Look, I've never believed McDonald's to be a particularly healthy way to nourish my body. It's fast food -- efficient and tasty, served with a slice of nostalgia -- but there's always been something a bit off about the thin and dry patties that make up most of their burgers. Maybe the off-putting thing is that the patties, unlike normal meat, seemingly don't decompose?
At least that's the case for the last-ever McDonald's cheeseburger in Iceland, which has been sitting in its untouched state for about 10 years now without so much a sliver of mold.
"I had heard something about McDonald’s never decaying so I just wanted to find out for myself whether this was true or not," said Hjörtur Smárason, the customer who purchased the final McDonald's cheeseburger before the chain closed forever in the country. Smárason held on to the burger for three years before it eventually made its way to Snotra House, a hostel in southern Iceland that still cares for the burger to this day. And by care for, we mean there's a livestream of the preserved burger for all to see.
Yup, even 10 years later, the burger seems frozen in time. The bun and fries are slightly paler, probably due to years of harsh light beaming down on them, but all in all, it's in pretty good shape for beef and cheese that should have broken down years ago. Years from now, when the world has collapsed thanks to corporate greed and climate change, the only thing that will remain are McDonald's cheeseburgers. Bleak.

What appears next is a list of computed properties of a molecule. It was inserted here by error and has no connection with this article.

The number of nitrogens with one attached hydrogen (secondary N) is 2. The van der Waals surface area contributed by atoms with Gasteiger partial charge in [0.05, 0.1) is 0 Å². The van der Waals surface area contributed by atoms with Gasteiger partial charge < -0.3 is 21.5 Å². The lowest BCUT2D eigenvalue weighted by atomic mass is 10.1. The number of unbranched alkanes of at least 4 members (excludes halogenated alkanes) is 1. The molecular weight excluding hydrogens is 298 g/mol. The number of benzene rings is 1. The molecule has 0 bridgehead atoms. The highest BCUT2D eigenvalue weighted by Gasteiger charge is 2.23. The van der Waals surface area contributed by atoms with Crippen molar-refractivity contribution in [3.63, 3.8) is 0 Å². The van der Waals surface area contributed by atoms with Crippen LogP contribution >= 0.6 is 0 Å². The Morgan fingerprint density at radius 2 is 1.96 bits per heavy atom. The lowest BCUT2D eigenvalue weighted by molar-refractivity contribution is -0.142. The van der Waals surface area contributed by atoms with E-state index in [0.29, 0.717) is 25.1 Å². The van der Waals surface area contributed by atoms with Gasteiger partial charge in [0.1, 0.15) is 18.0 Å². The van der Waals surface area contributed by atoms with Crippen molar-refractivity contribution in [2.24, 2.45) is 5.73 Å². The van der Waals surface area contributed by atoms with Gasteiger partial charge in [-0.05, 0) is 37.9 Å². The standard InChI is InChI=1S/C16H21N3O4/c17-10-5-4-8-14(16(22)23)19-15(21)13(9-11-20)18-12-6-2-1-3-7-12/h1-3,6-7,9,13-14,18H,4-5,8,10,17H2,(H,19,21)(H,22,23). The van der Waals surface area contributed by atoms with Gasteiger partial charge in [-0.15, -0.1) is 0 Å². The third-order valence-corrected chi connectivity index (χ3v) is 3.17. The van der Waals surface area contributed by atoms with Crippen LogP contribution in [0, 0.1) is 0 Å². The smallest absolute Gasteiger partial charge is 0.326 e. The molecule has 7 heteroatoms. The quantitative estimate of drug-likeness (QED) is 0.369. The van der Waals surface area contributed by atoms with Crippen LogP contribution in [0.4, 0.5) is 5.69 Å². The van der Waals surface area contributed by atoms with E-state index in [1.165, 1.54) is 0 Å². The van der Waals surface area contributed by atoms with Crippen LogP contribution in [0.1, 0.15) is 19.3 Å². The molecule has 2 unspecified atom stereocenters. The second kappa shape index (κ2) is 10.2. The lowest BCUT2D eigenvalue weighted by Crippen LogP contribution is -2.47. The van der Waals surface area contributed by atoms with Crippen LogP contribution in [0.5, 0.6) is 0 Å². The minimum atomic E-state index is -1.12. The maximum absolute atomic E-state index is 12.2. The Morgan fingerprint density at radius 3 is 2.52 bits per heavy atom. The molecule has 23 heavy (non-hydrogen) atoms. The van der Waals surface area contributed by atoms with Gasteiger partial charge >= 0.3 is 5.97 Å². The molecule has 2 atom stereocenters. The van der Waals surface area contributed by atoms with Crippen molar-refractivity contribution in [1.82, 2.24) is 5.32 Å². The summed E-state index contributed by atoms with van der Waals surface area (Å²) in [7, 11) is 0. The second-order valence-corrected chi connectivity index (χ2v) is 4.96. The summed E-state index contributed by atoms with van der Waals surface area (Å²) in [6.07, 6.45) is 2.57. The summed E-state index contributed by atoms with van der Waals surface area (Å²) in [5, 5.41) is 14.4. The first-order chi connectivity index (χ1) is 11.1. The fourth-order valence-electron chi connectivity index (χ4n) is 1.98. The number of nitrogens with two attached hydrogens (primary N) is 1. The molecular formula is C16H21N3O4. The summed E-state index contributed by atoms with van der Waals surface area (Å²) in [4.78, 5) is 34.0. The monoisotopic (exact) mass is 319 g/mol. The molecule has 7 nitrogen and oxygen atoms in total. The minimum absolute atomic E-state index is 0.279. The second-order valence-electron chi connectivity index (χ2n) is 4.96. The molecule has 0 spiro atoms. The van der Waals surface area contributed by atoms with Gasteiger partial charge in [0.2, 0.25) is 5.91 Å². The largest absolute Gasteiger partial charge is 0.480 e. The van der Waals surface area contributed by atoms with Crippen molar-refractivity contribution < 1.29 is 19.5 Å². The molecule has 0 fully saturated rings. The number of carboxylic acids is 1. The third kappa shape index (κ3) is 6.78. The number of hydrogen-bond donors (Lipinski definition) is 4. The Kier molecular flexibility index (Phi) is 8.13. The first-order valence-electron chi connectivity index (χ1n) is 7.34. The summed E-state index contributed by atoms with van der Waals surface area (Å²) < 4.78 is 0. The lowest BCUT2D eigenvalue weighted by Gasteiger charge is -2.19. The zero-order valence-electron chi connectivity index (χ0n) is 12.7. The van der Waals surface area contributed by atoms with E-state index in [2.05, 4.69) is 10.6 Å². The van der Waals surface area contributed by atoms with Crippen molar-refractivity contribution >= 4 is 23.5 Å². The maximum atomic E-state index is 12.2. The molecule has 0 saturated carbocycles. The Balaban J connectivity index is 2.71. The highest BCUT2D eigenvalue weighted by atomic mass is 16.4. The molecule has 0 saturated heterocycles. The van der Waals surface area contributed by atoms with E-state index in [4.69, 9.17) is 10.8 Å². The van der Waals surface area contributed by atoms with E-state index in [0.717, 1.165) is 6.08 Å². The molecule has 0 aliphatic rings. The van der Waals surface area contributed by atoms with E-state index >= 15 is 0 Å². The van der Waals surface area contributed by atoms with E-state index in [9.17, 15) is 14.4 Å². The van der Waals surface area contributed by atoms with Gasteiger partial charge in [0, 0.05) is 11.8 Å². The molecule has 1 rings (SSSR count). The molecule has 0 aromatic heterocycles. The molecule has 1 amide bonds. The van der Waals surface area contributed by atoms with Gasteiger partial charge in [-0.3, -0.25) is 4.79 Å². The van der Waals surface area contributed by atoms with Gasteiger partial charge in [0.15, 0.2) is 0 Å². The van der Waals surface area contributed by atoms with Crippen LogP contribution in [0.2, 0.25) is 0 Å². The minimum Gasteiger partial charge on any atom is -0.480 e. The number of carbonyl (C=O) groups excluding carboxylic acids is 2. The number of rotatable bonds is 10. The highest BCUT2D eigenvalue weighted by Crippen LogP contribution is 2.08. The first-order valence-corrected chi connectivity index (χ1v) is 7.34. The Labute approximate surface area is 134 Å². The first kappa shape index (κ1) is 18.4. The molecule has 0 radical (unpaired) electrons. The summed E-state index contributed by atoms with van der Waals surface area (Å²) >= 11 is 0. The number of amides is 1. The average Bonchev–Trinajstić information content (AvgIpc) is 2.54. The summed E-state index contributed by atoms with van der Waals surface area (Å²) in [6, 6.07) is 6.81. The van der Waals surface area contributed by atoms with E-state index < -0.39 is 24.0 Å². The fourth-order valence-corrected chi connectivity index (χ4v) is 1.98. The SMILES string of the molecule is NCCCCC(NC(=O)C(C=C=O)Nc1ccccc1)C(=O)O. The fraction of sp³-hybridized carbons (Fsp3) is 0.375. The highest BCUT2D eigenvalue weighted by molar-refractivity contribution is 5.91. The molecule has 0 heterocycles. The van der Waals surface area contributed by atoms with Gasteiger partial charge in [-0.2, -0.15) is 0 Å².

Which leaves us to wonder: If this burger can't break down in the natural elements, what sort of havoc are we wreaking on our bodies to process them? I don't necessarily want the answers, but I do want McDonald's 40 year anniversary Happy Meal toys. Damn, even in the face of something less than appetizing, nostalgia strikes again.